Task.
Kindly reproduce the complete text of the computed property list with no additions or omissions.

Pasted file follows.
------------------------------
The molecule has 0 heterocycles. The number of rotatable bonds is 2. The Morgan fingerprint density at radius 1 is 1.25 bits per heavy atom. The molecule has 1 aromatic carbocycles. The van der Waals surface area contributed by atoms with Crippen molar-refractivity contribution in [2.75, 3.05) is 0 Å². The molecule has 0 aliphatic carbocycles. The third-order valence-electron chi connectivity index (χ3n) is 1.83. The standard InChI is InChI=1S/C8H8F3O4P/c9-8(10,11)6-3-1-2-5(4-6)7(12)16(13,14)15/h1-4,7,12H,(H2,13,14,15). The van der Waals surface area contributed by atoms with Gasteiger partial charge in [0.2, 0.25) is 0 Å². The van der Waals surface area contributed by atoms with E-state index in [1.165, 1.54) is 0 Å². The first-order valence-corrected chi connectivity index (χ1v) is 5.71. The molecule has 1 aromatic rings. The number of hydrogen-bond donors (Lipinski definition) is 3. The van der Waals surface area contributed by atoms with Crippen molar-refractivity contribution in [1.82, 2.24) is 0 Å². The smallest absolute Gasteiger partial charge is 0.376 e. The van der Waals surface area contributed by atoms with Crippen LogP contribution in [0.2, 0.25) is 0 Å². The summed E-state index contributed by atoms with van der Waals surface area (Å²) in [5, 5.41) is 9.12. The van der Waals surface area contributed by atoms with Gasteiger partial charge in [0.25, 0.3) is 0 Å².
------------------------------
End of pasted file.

The molecule has 0 heterocycles. The number of rotatable bonds is 2. The Morgan fingerprint density at radius 1 is 1.25 bits per heavy atom. The molecule has 1 aromatic carbocycles. The van der Waals surface area contributed by atoms with Crippen molar-refractivity contribution in [2.75, 3.05) is 0 Å². The molecule has 0 aliphatic carbocycles. The third-order valence-electron chi connectivity index (χ3n) is 1.83. The standard InChI is InChI=1S/C8H8F3O4P/c9-8(10,11)6-3-1-2-5(4-6)7(12)16(13,14)15/h1-4,7,12H,(H2,13,14,15). The van der Waals surface area contributed by atoms with Gasteiger partial charge in [0.2, 0.25) is 0 Å². The van der Waals surface area contributed by atoms with E-state index in [1.165, 1.54) is 0 Å². The first-order valence-corrected chi connectivity index (χ1v) is 5.71. The molecule has 1 aromatic rings. The number of hydrogen-bond donors (Lipinski definition) is 3. The van der Waals surface area contributed by atoms with Crippen molar-refractivity contribution in [1.82, 2.24) is 0 Å². The smallest absolute Gasteiger partial charge is 0.376 e. The van der Waals surface area contributed by atoms with Crippen LogP contribution in [0.2, 0.25) is 0 Å². The summed E-state index contributed by atoms with van der Waals surface area (Å²) in [5, 5.41) is 9.12. The van der Waals surface area contributed by atoms with Gasteiger partial charge in [0.25, 0.3) is 0 Å².